“I thought Polar Bear Town was a really cool story. I loved the script and the story. It’s always fun to work on a production that is well-planned. The production team was awesome and I was drawn to the project immediately. Nothing beats working with great people,” said Goral.

Polar Bear Town is a documentary series about a community of people in Churchill and Northern Manitoba, Canada that reside in a part of the continent where polar bears dwell at certain times of the year. People from all over the world travel to this remote community to get a close-up, in-person look at the mighty polar bear.

“I’ve heard stories about Churchill for years. It’s one of the most remote communities in Canada. I grew up in Southern Ontario, nowhere near Northern Manitoba, and the polar bear stories were legendary. I always heard that some people carried guns up there because of the imminent danger of bear attacks. I always thought it would be a cool place to visit, but haven’t made my way up there just yet,” said Goral. “I’ve learned so much about Churchill, Manitoba because of this show. I’ve experienced a different culture within my own native country. I found the people’s stories fascinating: people who make a living out of being tour guides for seeing polar bears, up-close in their natural habitat. I didn’t even know such careers existed. “

As the narrator for the show, Goral has what he describes as the unique privilege of telling a great story to a large audience of viewers. Each episode shows a different element to the story, and there are different tones in the episodes. There are parts where there is imminent danger, and Goral has to deliver his narration with a certain intensity. Then, there are parts where two of the cast members are arguing, which requires different cadence to his deliveries. The narration is key to the show’s success.

“The story takes a lot of different turns, and I have to use all that I have learned over the years to help make those make transitions when I am telling the story. It was a lot of fun, and it’s what I love to do,” he said.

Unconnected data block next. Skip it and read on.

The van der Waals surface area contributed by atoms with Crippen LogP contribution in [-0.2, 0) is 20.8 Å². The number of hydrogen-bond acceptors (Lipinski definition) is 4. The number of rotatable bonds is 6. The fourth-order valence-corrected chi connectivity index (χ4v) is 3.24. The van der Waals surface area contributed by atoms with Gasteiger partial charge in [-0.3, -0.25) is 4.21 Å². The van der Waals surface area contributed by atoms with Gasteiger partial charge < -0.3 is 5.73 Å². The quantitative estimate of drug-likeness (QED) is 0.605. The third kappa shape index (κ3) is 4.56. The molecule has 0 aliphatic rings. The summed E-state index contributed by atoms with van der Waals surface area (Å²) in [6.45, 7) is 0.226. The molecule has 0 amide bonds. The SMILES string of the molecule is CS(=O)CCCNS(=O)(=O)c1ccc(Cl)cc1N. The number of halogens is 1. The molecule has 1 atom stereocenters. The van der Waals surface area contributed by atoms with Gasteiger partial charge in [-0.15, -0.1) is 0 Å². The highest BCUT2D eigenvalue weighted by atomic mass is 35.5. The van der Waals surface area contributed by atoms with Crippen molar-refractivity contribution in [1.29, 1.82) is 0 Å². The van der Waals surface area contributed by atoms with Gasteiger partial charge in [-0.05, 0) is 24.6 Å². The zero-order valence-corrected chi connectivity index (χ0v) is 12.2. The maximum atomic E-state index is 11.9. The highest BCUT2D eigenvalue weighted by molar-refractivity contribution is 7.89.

Goral has now voiced the first season of Polar Bear Town, and he worked with director Jeff Newman on this most recent season. The two have a great sense of teamwork, as Goral describes the director as awesome, and a consummate professional.

“Jeff is very focused and would walk into our sessions knowing exactly what he needed done. He gave very clear direction, and was a lot of fun to work with. We shared a lot of laughs while working together too. The process was relaxed and enjoyable. I really hope to work with him again. Nothing beats good chemistry,” described Goral.

Newman agrees, and says working with Goral is fantastic and a lot of fun. As the director, he knows the importance of a voice actor, especially for a documentary type of show. Narration is pivotal to the telling of the story.

“Mike’s easy to work with, consistent, and has a great delivery. He takes direction really well and was able to give me exactly what I needed really fast,” said Newman. “This series has a wide range of reads to it, from scientific and informational, to intense adventure, to balls out fun. Mike was able to cover all the bases and provide the right tone in every scene.”

Despite discussing polar bears so frequently, Goral has found he is more scared of them than he once was, becoming more aware of how dangerous the bears are.

“There was one segment of the series that described the vicious attack of a local woman. She almost lost her life. I couldn’t imagine experiencing something like that. I think going through something like that can change a person forever,” said Goral.

While his subject matter might be harsh, the experience is a great one for Goral. Working on Polar Bear Town allows him to do what he loves on a regular basis, and although he is not featured on the screen, but rather through the speakers, fans appreciate the value that he adds to each episode.

 “I really enjoy it. When you are part of something you like, it’s a lot of fun. You get to be a part of something great. I just loved the way the series was produced. It was an awesome production team. They were true professionals, and that’s what made it such a pleasure,” he concluded.

You can watch full episodes of Polar Bear Town here.

Ask an expert: A “how to” of line producing